“Well, I believed in Him first.”

“I have cast out demons in His name.”

“I was with Him when …”

Tensions escalated, grumblings increased. Each of them had a secret dream of being the one in charge, His right hand man, a person of great glory. Each of them made his own case for superiority over the others. Things were starting to get tense. In the end they had to ask Jesus, they had to resolve this. “Which of us is the greatest?” they asked.

He took His time. He looked each of them in the eye in that uncomfortable way He had that made each of them feel that the secret thoughts of their hearts were not as glorious as they had imagined, but actually rather shabby and shoddy. They stood there, almost shuffling their feet with awkwardness. Somehow the question, which had seemed so urgent a moment before, now seemed rather silly.

Then Jesus turned away from them and called a little child to come over and stand with them. What was He about? Jesus looked at them, looked at the child, and then back at them again. “I tell you,” He said, “unless you change, unless you give up your hunger for power and position, and become a nobody, like a small child, and humble yourselves, you haven’t begun to understand my Kingdom. Whoever is willing to let go of power, and pride and prestige, he is the greatest in the Kingdom.”

Friday, June 12, 2015

Lost and Found

It was marvellous to be a newborn member of the Shepherd’s flock. The pastures were so lush and green that, even though many sheep were sharing the same meadow, it took no effort at all to find the softest, juiciest grass to eat. And, when she had eaten her fill, there was plentiful water to drink: water so still and clear that even a young lamb felt safe bending her head to drink from it. She ran and leapt and giggled with the other young lambs, but, just before the point where her tiredness would begin to make her disagreeable, the Shepherd would be right there (how did He keep watch on each one of them individually?) and He would make her lie down and rest. It was the most beautiful place, the happiest life, and she would gaze at the Shepherd in grateful adoration for the life He had given her.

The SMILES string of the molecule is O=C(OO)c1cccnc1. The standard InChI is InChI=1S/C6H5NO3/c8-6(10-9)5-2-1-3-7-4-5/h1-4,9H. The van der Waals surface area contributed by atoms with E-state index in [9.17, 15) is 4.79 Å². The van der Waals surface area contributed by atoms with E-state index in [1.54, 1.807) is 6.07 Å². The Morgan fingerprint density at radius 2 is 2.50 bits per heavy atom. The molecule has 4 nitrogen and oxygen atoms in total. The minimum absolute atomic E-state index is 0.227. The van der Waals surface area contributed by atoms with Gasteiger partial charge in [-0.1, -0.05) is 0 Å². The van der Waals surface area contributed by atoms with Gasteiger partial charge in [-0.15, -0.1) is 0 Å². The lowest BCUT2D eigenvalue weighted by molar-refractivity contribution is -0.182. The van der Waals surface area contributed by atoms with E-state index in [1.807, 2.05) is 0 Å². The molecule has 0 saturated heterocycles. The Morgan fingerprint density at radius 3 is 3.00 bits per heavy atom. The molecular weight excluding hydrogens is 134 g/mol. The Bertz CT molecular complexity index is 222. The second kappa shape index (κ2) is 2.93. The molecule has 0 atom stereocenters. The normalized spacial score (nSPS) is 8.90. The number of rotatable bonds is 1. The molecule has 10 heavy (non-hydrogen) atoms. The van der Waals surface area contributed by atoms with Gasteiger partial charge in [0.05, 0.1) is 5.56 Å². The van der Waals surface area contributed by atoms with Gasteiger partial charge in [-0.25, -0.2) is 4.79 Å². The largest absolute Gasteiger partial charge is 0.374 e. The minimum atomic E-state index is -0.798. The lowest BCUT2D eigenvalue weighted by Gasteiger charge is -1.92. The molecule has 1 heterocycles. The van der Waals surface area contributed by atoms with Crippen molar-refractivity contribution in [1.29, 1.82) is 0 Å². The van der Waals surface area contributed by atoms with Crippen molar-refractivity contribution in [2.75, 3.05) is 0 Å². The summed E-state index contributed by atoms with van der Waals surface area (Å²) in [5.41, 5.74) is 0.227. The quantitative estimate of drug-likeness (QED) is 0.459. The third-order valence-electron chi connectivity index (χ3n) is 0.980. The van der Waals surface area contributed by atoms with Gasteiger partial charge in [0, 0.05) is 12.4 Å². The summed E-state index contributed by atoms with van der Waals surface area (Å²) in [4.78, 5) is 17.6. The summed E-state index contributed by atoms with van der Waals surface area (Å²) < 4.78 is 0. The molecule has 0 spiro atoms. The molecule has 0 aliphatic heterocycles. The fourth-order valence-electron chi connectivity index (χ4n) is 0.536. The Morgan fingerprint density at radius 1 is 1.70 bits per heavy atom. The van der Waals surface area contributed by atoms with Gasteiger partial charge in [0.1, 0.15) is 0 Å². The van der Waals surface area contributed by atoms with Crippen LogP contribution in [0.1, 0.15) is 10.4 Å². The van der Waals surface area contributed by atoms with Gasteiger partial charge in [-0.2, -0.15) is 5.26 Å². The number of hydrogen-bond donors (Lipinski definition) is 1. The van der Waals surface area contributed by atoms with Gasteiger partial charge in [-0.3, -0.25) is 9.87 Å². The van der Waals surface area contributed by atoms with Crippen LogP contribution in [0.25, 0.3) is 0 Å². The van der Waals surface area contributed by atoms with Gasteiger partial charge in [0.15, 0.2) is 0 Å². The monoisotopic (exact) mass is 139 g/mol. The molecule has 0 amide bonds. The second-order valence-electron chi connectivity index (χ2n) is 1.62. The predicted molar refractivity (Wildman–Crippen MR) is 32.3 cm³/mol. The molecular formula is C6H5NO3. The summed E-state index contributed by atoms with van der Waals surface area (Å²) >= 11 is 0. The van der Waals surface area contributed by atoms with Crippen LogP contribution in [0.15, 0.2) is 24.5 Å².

Imagine her shock when, one day, the Shepherd said that it was time for the flock to move on. Looking around she realised that the grass was all cropped and the waters were growing muddy. She accepted, reluctantly, that she must follow the Shepherd away from this tranquil place.

But the route he took were like nothing she had expected. There were no rich pastures here. That was all gone. Oh there was enough, she didn’t starve, but there was never the more-than-enough which she craved. The paths were long and narrow, and it was hard to stay obedient to the Shepherd – to stop when the Shepherd said to stop, to keep going when the Shepherd said to keep going, to not wander off and munch on those tempting green plants which the Shepherd said would only do her harm. She wasn’t always obedient, but the Shepherd was always there to protect her when she most needed saving from herself. And in the journey she grew stronger, and learned to trust Him more, though she still longed for the rich pastures which had gone.

She needed that strength. For now the Shepherd led them through a terrible place, and she trembled for her very life. The drops were sheer, the paths were narrow, and there was a great darkness hovering over every hesitant step she took. Some sheep whispered that it was called the Valley of the Shadow of Death. It took all the obedience she had learned to keep going. But whenever the danger was greatest, somehow the Shepherd was always there to rescue her, and to shield her from destruction.